The evolution of porosity during homogenization heat treatment of direct chill (DC) cast Al–Mg alloys was studied. Homogenization heat treatment was performed at 530 °C for various holding times (0, 1, 10 and 100 h). The evolution of porosity was quantified using two-dimensional metallography and three-dimensional X-ray microtomography (XMT) techniques. The metallographic data suggested that the mean pore size, maximum Feret length and percentage porosity all increased during homogenization, which might be explained by classical inter-pore Ostwald ripening. However, the pore number density also increased, which is not expected when inter-pore coarsening is the controlling mechanism. XMT was performed to elucidate this apparent contradiction. XMT data revealed that the tortuousity of the pore networks formed in DC casting was very complex and that there was no increase in maximum pore length during homogenization. Instead, intra-pore Ostwald ripening of the tortuous pore networks was the key mechanism driving the evolution of pore morphology, with coarsening of both the asperities and interconnects being driven by their high local curvatures. A one-dimensional simulation of vacancy diffusion was developed and corroborated this conclusion.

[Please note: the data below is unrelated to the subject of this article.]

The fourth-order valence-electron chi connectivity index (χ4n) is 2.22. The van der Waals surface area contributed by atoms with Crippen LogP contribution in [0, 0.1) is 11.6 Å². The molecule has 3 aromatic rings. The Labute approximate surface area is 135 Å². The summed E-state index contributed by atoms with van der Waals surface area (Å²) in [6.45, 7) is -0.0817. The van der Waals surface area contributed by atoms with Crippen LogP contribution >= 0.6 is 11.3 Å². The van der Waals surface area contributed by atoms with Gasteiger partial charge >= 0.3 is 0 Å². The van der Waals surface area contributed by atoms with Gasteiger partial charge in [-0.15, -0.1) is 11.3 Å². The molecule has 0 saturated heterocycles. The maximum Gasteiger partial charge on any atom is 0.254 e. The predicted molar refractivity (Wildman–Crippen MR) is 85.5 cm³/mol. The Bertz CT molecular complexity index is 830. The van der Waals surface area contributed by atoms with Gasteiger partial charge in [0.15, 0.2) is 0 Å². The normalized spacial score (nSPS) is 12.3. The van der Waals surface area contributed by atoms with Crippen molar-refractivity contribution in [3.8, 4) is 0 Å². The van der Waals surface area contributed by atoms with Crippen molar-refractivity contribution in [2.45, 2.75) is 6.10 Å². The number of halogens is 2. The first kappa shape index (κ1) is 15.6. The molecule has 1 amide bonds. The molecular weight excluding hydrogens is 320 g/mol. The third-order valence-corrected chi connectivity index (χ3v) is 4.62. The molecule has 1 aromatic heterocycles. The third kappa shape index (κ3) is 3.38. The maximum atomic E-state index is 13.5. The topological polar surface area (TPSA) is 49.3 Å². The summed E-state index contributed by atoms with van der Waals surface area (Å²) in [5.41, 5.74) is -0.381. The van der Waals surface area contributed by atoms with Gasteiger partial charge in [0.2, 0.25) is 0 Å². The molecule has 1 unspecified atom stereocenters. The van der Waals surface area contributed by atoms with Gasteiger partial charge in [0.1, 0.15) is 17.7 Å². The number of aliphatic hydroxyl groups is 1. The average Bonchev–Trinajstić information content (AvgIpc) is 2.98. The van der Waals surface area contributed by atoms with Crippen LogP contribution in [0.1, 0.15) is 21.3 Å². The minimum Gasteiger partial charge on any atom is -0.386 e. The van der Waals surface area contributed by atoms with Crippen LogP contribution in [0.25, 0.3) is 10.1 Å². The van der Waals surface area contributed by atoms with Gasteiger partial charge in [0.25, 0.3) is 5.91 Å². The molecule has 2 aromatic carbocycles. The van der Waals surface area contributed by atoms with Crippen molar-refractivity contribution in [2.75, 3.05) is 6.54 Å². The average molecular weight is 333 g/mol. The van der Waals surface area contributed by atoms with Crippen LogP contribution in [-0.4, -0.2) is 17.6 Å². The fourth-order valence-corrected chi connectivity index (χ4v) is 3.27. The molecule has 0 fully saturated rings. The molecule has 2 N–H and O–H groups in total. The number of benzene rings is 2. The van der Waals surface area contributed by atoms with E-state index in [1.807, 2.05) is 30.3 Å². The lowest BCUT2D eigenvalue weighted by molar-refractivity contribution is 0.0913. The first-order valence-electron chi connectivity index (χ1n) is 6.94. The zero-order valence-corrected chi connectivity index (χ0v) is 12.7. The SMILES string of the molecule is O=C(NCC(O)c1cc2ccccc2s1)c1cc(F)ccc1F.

|Number of pages||9|
|Early online date||23 Oct 2006|
|Publication status||Published - Jan 2007|
- X-ray tomography
- DC casting